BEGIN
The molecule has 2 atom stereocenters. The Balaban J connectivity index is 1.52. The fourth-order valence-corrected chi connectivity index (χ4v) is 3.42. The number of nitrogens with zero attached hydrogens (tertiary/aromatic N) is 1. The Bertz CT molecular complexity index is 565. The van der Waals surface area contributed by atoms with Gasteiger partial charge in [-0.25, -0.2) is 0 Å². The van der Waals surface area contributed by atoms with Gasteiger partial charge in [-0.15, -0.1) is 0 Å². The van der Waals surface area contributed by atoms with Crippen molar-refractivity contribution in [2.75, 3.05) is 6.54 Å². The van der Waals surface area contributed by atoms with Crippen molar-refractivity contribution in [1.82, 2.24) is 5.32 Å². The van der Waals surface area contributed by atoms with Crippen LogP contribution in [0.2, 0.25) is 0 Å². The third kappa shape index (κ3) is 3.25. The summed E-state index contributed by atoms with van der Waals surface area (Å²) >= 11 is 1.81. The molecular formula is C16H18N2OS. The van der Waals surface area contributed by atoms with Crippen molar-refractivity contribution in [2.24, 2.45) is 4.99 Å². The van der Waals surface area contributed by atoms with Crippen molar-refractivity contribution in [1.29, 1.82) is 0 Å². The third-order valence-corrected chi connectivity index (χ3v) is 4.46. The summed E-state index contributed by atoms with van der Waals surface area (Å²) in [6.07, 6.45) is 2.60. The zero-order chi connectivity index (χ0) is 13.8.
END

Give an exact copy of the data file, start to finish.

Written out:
The molecule has 2 atom stereocenters. The Balaban J connectivity index is 1.52. The fourth-order valence-corrected chi connectivity index (χ4v) is 3.42. The number of nitrogens with zero attached hydrogens (tertiary/aromatic N) is 1. The Bertz CT molecular complexity index is 565. The van der Waals surface area contributed by atoms with Gasteiger partial charge in [-0.25, -0.2) is 0 Å². The van der Waals surface area contributed by atoms with Gasteiger partial charge in [-0.15, -0.1) is 0 Å². The van der Waals surface area contributed by atoms with Crippen molar-refractivity contribution in [2.75, 3.05) is 6.54 Å². The van der Waals surface area contributed by atoms with Crippen molar-refractivity contribution in [1.82, 2.24) is 5.32 Å². The van der Waals surface area contributed by atoms with Crippen LogP contribution in [0.2, 0.25) is 0 Å². The third kappa shape index (κ3) is 3.25. The summed E-state index contributed by atoms with van der Waals surface area (Å²) >= 11 is 1.81. The molecular formula is C16H18N2OS. The van der Waals surface area contributed by atoms with Crippen molar-refractivity contribution in [2.24, 2.45) is 4.99 Å². The van der Waals surface area contributed by atoms with Crippen molar-refractivity contribution in [1.29, 1.82) is 0 Å². The third-order valence-corrected chi connectivity index (χ3v) is 4.46. The summed E-state index contributed by atoms with van der Waals surface area (Å²) in [6.07, 6.45) is 2.60. The zero-order chi connectivity index (χ0) is 13.8.